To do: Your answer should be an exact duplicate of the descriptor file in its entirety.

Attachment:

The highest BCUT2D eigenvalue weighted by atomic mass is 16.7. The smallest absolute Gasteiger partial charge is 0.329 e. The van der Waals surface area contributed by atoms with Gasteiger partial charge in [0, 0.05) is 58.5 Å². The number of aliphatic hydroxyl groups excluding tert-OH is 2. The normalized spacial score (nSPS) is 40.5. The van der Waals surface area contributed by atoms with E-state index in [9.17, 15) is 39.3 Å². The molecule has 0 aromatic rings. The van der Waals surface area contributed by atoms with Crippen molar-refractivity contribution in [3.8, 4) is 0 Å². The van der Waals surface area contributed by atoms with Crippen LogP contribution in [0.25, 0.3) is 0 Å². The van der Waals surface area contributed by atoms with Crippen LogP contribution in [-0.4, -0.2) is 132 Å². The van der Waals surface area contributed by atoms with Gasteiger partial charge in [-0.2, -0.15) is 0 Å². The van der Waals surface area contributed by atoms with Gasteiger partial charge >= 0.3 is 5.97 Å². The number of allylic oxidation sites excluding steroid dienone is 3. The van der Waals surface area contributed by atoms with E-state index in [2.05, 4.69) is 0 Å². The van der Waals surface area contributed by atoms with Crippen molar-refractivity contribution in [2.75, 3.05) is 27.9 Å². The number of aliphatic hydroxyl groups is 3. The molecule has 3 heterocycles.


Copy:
The highest BCUT2D eigenvalue weighted by atomic mass is 16.7. The smallest absolute Gasteiger partial charge is 0.329 e. The van der Waals surface area contributed by atoms with Gasteiger partial charge in [0, 0.05) is 58.5 Å². The number of aliphatic hydroxyl groups excluding tert-OH is 2. The normalized spacial score (nSPS) is 40.5. The van der Waals surface area contributed by atoms with E-state index in [9.17, 15) is 39.3 Å². The molecule has 0 aromatic rings. The van der Waals surface area contributed by atoms with Crippen molar-refractivity contribution in [3.8, 4) is 0 Å². The van der Waals surface area contributed by atoms with Crippen LogP contribution in [0.25, 0.3) is 0 Å². The van der Waals surface area contributed by atoms with Crippen LogP contribution in [-0.4, -0.2) is 132 Å². The van der Waals surface area contributed by atoms with Gasteiger partial charge in [-0.2, -0.15) is 0 Å². The van der Waals surface area contributed by atoms with Gasteiger partial charge >= 0.3 is 5.97 Å². The number of allylic oxidation sites excluding steroid dienone is 3. The van der Waals surface area contributed by atoms with E-state index in [2.05, 4.69) is 0 Å². The van der Waals surface area contributed by atoms with Crippen molar-refractivity contribution in [2.75, 3.05) is 27.9 Å². The number of aliphatic hydroxyl groups is 3. The molecule has 3 heterocycles.